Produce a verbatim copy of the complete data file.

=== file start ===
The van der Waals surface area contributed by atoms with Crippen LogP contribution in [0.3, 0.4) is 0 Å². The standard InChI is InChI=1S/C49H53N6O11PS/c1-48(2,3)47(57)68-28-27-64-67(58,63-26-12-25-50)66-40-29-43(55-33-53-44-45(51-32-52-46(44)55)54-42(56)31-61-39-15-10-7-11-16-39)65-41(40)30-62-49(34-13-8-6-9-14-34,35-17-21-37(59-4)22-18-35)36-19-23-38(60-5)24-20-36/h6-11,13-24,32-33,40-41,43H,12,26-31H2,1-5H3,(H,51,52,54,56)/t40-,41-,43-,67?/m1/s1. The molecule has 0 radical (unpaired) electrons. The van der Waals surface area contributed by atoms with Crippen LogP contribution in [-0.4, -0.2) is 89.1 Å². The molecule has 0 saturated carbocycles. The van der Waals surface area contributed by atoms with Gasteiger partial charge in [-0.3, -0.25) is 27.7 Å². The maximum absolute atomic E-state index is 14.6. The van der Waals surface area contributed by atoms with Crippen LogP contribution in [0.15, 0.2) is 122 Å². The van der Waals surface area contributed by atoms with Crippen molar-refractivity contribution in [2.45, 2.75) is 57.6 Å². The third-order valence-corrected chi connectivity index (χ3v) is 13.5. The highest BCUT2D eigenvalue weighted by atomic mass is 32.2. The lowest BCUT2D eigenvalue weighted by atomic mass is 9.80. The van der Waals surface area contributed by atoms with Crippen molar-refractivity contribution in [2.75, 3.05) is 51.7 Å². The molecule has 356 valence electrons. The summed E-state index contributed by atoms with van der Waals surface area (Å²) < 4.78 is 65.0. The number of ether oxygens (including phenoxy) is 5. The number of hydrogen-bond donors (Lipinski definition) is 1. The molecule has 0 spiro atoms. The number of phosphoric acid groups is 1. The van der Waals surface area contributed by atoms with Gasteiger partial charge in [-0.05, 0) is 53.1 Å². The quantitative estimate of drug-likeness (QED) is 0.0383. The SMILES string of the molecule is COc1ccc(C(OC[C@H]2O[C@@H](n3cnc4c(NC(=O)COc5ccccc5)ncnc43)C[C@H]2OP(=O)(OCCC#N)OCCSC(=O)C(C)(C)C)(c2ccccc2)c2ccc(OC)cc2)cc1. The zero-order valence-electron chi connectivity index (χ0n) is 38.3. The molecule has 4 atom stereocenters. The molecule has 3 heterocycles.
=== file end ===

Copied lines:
The van der Waals surface area contributed by atoms with Crippen LogP contribution in [0.3, 0.4) is 0 Å². The standard InChI is InChI=1S/C49H53N6O11PS/c1-48(2,3)47(57)68-28-27-64-67(58,63-26-12-25-50)66-40-29-43(55-33-53-44-45(51-32-52-46(44)55)54-42(56)31-61-39-15-10-7-11-16-39)65-41(40)30-62-49(34-13-8-6-9-14-34,35-17-21-37(59-4)22-18-35)36-19-23-38(60-5)24-20-36/h6-11,13-24,32-33,40-41,43H,12,26-31H2,1-5H3,(H,51,52,54,56)/t40-,41-,43-,67?/m1/s1. The molecule has 0 radical (unpaired) electrons. The van der Waals surface area contributed by atoms with Crippen LogP contribution in [-0.4, -0.2) is 89.1 Å². The molecule has 0 saturated carbocycles. The van der Waals surface area contributed by atoms with Gasteiger partial charge in [-0.3, -0.25) is 27.7 Å². The maximum absolute atomic E-state index is 14.6. The van der Waals surface area contributed by atoms with Crippen LogP contribution in [0.15, 0.2) is 122 Å². The van der Waals surface area contributed by atoms with Crippen molar-refractivity contribution in [2.45, 2.75) is 57.6 Å². The third-order valence-corrected chi connectivity index (χ3v) is 13.5. The highest BCUT2D eigenvalue weighted by atomic mass is 32.2. The lowest BCUT2D eigenvalue weighted by atomic mass is 9.80. The van der Waals surface area contributed by atoms with Crippen molar-refractivity contribution in [2.75, 3.05) is 51.7 Å². The molecule has 356 valence electrons. The summed E-state index contributed by atoms with van der Waals surface area (Å²) < 4.78 is 65.0. The number of ether oxygens (including phenoxy) is 5. The number of hydrogen-bond donors (Lipinski definition) is 1. The molecule has 0 spiro atoms. The number of phosphoric acid groups is 1. The van der Waals surface area contributed by atoms with Gasteiger partial charge in [-0.05, 0) is 53.1 Å². The quantitative estimate of drug-likeness (QED) is 0.0383. The SMILES string of the molecule is COc1ccc(C(OC[C@H]2O[C@@H](n3cnc4c(NC(=O)COc5ccccc5)ncnc43)C[C@H]2OP(=O)(OCCC#N)OCCSC(=O)C(C)(C)C)(c2ccccc2)c2ccc(OC)cc2)cc1. The zero-order valence-electron chi connectivity index (χ0n) is 38.3. The molecule has 4 atom stereocenters. The molecule has 3 heterocycles.